Governor Brown signs budget, gun bills


Graphic by Marc Vicente/Contributor

Louis LaVenture,

It’s been a busy couple of weeks for California Gov. Jerry Brown, in his attempt to make the state “financially secure and safer.”

On June 27 Gov. Brown signed the 2016-2017 state budget, which has increased to nearly $170.8 billion from just over $167.5 billion in 2015-2016, according to the California Department of Finance. Then last week, the governor signed six gun-control bills into law after a recent string of shootings throughout the United States with automatic and semi-automatic weapons.

Despite the $3 billion extra dollars for the state, colleges and universities didn’t see much of a financial boost. According to the budget, higher education funding in the state increased from $14,862,085 last year to $14,632,795 this year, just a little more than a $200,000 increase and only 8.7 percent of the entire budget.

The total funds, $9,357,352 for the 23-campus California State University system, includes $3,223,425 from the general fund, special funds and selected bond funds while the remainder includes federal funds, other non-governmental cost funds and reimbursements, according to the budget. The 2015-2016 CSU state budget was significantly less, at $8,902,622.

The total number of positions within the CSU system increased from 44,483 to 46,608 last year, with 144,021 total positions at all California colleges and universities, up from 137,115 in 2015-2016.

The budget listed three major program changes that were awarded over the last two years. The first is a $12.5 million increase in order to increase enrollment by at least 5,194 full-time students from 2015-2016 to 2016-2017.

The second is a $35 million increase based on a one-time contingency that states the CSU Trustees adopt plans and timeframes for graduation rates that meet the state’s expectations, which are currently undetermined. The last change was an increase of $15 million to the general fund for use determined by the Trustees and an increase of $1.1 million for support of the CSU Student Success Network, led by faculty, staff and administrators across campuses, and administered by the Education Insights Center at CSU Sacramento.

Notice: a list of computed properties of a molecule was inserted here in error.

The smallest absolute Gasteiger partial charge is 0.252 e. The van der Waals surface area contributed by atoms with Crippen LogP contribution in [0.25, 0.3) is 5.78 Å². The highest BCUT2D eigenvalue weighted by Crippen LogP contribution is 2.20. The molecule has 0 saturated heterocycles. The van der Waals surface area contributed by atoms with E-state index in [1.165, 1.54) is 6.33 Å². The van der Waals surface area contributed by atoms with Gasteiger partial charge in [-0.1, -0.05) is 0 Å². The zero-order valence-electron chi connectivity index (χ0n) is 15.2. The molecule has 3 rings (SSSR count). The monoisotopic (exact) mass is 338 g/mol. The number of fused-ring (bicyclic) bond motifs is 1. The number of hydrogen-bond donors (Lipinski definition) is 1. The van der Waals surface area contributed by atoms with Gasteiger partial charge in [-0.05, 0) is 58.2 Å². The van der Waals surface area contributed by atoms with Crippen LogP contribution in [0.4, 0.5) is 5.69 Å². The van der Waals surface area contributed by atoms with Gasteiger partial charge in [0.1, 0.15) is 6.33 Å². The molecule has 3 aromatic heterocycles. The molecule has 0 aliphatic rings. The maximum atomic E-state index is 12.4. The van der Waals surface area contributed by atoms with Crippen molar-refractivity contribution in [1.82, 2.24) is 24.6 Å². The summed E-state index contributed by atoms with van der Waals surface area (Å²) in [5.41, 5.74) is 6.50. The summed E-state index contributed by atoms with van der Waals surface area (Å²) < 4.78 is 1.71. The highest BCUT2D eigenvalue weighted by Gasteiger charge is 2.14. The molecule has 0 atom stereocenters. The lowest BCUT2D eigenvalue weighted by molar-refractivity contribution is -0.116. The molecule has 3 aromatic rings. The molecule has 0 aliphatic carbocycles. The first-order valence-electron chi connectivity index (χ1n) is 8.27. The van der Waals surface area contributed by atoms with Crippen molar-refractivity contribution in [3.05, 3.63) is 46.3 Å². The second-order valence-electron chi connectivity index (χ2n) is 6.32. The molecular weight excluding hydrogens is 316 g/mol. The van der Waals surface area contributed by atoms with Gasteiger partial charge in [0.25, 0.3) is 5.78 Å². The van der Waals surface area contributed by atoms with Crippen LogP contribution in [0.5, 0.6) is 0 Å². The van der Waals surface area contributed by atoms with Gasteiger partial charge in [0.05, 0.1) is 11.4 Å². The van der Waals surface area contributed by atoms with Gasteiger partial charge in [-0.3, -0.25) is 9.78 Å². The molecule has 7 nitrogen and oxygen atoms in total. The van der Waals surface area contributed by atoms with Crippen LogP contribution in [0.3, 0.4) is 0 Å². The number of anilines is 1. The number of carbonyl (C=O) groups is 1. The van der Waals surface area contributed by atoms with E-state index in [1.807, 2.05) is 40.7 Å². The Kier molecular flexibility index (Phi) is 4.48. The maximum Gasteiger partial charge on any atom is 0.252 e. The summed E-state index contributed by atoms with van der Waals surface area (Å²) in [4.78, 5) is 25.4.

Gov. Brown’s busy summer continued on Friday when he signed six gun-control bills that included a new law requiring anybody who purchases ammunition to undergo a background check, something that you only had to be 21 years old to do prior. The governor didn’t approve all of the gun bills; he vetoed five of them, including a law that would have made it legal to use restrain ing orders to take guns from people labeled “dangerous,” according to the governor’s office. Gov. Brown told reporters his intentions were to increase public safety and protect the rights of gun owners.

According to the governor’s statement, some of the new laws will include, “A new state database of ammunition owners, a ban on possession of ammunition magazines that hold more than 10 bullets and restrict the loaning of guns without background checks to close family members.”